Unlike cash distributions, compensation paid to shareholder-employees is subject to payroll taxes. Payroll taxes are an additional 15.3% of wages paid to the government, plus state payroll liabilities like unemployment tax and worker’s compensation. Half of all Federal payroll taxes is paid by the shareholder-employee and half is paid by the corporation. This additional tax on wages entices S corporations to pay their shareholder-employees with cash distributions rather than W-2 wages. To prevent S corporations from employing this tactic, the IRS requires that shareholder-employees be paid a reasonable compensation for the work they do.

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What is Reasonable Compensation?

Reasonable compensation will never be perfectly defined. The IRS will look to many factors to determine if an S corporation is paying their shareholder-employees compensation that is reasonable:

  • The shareholder-employee’s duties and responsibilities.
  • The shareholder-employee’s level of training and experience at performing those job duties.
  • The time the shareholder-employee devotes to the business.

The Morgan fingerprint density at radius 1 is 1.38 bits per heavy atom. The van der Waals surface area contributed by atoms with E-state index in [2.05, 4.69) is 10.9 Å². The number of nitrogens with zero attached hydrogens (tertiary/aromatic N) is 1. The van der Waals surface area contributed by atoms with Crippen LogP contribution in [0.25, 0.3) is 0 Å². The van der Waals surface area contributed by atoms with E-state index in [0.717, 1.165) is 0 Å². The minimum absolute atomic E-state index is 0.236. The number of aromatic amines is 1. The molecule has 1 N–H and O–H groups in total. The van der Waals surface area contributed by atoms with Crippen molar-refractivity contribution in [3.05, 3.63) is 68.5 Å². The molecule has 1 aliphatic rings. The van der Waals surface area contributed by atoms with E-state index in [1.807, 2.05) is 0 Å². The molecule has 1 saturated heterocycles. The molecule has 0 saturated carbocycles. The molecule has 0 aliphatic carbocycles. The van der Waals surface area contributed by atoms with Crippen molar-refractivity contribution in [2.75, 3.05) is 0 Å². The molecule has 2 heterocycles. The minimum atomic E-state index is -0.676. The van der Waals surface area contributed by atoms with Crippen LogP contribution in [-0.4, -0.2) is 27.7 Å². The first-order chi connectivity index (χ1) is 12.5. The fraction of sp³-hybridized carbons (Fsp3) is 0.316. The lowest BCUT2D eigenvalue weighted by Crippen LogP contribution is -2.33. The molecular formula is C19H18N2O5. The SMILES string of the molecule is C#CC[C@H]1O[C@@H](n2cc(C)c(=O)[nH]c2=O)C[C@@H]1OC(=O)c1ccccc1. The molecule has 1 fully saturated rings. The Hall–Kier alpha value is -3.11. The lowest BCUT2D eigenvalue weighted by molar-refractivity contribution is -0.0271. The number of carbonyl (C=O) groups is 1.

• How non-shareholder employees are compensated.
  • Written compensation agreements.
  • How much a comparable business pays for similar work.
  • How, when, and in what amounts bonuses are distributed.
  • History of cash distributions to shareholder-employees.

The IRS will also consider the source of the S corporation’s earnings. S corporations’ earnings arise from the following three sources:

  1. Services of the shareholder
  2. Services of non-shareholder employees
  3. Capital and equipment

If the corporation’s earnings can be attributed to services of non-shareholder employees and/or the business’s capital and equipment, payments to the shareholders should be considered distributions. But if earnings can be directly or indirectly traced to the services of the shareholder-employees, those payments should be classified as compensation.

Loans to Shareholders

Loans to shareholders also play a role in the reasonable compensation debate.

Shareholder-employees should not be deterred from establishing a shareholder loan, but they do need to be careful. Business owners can be tempted to categorize a distribution as a loan to avoid their distribution being reclassified as compensation by the IRS.